\item \textbf{Exact first-order differential equations.} Suppose that you have a differential equation of the form
\begin{align*}
M(x,y) + N(x,y)\frac{dy}{dx} = 0,
\end{align*}
where $\frac{\partial}{\partial y} M(x,y) = \frac{\partial}{\partial x} N(x,y)$. Now, take any function $F(x,y)$ that is the antiderivative of $M(x,y)$ with respect to $x$, and also the antiderivative of $N(x,y)$ with respect to $y$:\ i.e. some function $F(x,y)$ such that
\begin{align*}
F(x,y) = \int M(x,y) dx + C_y,\\
F(x,y) = \int N(x,y) dy + C_x,\\
\end{align*}
Note that I have written $C_y, C_x$ instead of the normal constants $C$; this is because when we integrate with respect to $x$, $y$ is held constant (and similarly for $y,x$.) Therefore, terms involving the coefficient we are not integrating by are ``constants'' that can show up in our solution! (This is why we need to consider integrating both $M(x,y)$ and $N(x,y)$, and not just one of the two.)
Fun fact we're not proving here:\ such a function always exists for exact differential equations, and you can always find it!
When you do, you'll get that $ \frac{\partial}{\partial x} F(x,y) = M(x,y), \frac{\partial}{\partial y} F(x,y) = N(x,y)$. Therefore, we can write our differential equation in the form
\begin{align*}
\frac{\partial}{\partial x} F(x,y) + \frac{\partial}{\partial y} F(x,y) \frac{dx}{dy} = 0.
\end{align*}
But this is simply the total derivative of the function $F(x,y)$! Therefore, if we are asking that this total derivative is 0, we are looking for the set of all points $(x,y)$ on which $F(x,y)$ is constant; that is, the set of all level curves of $F(x,y)$, i.e.
\begin{align*}
F(x,y) = c.
\end{align*}
We calculate an example here:
\begin{exmp}
Solve the differential equation
\begin{align*}
y\cos(xy) + x\cos(xy) \frac{dy}{dx} = 0,
\end{align*}
given the boundary condition that at $x = 1$ we want $y = 0$.
\end{exmp}
\begin{proof}
We first notice that because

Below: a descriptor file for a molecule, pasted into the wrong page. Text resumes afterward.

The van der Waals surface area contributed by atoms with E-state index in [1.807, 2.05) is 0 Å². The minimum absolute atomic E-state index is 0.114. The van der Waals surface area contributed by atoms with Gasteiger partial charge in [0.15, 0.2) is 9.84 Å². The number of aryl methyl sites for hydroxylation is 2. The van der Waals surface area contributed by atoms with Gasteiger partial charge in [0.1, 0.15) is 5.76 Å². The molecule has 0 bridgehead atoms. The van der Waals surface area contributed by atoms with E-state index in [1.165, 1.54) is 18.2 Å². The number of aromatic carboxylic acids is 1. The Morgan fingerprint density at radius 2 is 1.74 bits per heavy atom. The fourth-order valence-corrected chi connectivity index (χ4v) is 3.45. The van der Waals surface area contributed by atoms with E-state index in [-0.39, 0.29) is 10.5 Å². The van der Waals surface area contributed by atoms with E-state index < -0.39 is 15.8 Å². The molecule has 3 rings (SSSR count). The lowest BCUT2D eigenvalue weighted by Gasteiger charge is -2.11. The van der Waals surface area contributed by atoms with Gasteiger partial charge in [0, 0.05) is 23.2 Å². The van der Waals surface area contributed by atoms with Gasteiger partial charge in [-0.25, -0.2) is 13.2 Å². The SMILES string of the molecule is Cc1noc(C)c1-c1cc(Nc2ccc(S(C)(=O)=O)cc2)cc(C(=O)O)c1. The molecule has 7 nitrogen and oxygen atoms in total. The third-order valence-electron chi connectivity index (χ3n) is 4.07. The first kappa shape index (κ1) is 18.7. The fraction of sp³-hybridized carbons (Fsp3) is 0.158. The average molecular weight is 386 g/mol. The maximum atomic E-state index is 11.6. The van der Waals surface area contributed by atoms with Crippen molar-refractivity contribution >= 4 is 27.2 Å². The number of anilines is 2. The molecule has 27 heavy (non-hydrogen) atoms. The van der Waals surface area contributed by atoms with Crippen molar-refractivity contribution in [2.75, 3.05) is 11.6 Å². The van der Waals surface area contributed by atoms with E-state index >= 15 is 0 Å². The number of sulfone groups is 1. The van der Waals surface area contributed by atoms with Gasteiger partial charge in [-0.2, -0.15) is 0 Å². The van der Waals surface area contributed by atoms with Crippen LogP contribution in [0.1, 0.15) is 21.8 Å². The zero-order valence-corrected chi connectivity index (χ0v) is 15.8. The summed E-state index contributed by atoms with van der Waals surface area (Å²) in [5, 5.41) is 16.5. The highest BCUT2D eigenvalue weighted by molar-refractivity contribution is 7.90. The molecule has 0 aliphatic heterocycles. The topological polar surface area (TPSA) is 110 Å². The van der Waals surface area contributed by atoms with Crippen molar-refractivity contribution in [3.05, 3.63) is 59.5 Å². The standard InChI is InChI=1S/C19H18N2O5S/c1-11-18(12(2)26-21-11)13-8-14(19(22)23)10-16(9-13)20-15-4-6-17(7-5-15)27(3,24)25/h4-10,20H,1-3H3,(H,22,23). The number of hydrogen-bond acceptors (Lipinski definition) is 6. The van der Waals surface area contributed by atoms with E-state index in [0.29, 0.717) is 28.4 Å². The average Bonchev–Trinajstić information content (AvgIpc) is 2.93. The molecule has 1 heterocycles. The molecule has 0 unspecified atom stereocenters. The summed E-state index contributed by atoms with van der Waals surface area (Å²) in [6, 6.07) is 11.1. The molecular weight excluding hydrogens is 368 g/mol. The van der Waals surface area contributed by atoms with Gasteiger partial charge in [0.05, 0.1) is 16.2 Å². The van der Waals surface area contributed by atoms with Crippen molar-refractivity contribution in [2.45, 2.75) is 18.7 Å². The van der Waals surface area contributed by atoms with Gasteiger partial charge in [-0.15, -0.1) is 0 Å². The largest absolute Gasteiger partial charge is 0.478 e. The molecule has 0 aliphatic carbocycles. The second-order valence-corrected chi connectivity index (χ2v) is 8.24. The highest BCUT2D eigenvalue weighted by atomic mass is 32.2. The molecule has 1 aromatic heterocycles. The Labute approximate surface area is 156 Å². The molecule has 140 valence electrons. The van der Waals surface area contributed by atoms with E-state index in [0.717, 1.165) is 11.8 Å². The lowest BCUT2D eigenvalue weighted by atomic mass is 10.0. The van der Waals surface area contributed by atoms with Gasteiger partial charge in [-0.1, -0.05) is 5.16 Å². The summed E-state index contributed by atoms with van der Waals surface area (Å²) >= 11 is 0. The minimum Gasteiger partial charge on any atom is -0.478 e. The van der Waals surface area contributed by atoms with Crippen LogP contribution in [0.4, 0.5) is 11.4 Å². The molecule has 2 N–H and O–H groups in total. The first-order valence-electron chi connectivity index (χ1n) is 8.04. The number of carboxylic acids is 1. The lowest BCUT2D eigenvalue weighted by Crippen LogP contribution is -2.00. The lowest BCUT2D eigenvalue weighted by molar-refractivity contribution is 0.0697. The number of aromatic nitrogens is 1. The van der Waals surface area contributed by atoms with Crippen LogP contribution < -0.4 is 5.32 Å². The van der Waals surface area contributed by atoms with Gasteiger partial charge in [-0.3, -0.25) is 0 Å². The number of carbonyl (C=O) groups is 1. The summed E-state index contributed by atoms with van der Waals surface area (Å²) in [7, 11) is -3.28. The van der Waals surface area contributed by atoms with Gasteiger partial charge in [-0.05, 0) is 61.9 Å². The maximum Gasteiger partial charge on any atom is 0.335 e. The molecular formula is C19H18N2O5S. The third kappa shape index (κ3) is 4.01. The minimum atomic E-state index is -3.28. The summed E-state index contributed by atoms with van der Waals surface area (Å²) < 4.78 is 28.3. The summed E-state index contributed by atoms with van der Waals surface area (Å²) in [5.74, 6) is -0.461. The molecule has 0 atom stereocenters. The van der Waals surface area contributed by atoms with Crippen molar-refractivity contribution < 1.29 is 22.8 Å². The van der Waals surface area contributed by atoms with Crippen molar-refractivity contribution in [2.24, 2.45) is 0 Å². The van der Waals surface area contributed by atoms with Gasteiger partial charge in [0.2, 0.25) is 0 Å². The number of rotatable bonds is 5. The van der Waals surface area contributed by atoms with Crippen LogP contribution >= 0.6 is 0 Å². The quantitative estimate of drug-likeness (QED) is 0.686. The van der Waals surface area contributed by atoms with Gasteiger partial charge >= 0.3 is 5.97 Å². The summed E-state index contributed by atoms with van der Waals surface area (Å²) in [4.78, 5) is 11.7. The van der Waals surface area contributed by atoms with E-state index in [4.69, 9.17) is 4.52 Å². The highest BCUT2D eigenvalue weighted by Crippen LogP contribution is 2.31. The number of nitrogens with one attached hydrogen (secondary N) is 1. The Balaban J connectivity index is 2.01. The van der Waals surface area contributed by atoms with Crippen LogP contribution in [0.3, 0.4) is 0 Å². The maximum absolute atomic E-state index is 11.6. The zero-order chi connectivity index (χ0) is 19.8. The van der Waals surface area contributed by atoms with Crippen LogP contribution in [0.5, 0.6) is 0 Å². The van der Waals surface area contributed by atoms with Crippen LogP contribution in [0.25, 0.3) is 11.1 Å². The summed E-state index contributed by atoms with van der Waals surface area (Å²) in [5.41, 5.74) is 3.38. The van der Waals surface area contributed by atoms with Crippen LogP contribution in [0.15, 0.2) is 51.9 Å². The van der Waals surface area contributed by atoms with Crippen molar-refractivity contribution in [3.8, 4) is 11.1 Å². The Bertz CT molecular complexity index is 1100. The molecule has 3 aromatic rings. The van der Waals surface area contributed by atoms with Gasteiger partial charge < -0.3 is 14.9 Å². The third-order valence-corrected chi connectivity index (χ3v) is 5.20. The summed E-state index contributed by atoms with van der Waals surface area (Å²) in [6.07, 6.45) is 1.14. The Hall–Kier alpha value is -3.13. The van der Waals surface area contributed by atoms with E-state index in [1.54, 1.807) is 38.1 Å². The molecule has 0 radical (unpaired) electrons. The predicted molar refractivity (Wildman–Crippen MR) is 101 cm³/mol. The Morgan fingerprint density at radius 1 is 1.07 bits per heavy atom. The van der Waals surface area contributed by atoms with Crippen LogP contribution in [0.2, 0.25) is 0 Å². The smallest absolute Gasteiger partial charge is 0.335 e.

\begin{align*}
\frac{\partial}{\partial y} (y \cos(xy)) = \cos(xy) - xy\sin(xy) = \frac{\partial}{\partial x} (x \cos(xy)),
\end{align*}
this differential equation is indeed exact. Therefore, we are seeking some function $F(x,y)$ such that
\begin{align*}
F(x,y) =& \int M(x,y) dx = \int y \cos(xy) dx = \sin(xy) + C_y,\\
F(x,y) =& \int N(x,y) dy = \int x \cos(xy) dy = \sin(xy) + C_x;
\end{align*}
i.e. $F(x,y) = \sin(xy) + C$. Our solutions are simply the level curves of this function; i.e. the set of all points $(x,y)$ satisfying $\sin(xy) = c$. If we want $(1,0)$ on this curve, we want $\sin(0) = C$; i.e. $C= 0$, and therefore that our solutions are the set of all points satisfying $\sin(xy) = 0$.
\end{proof}
\item \textbf{Nonexact first-order differential equations.} Sometimes you have a differential equation
\begin{align*}
M(x,y) + N(x,y)\frac{dy}{dx} = 0,
\end{align*}
that is not exact, but is not too far from it. In these situations, we can sometimes be ``clever'' and multiply both the LHS and RHS by a cleverly-chosen integrating factor $\mu(x)$ or $\mu(y)$, so that the resulting equation \textbf{is} exact! In practice, it can be very easy or very difficult to find an integrating factor. We list a few special cases where such factors have predictable forms here:
\begin{itemize}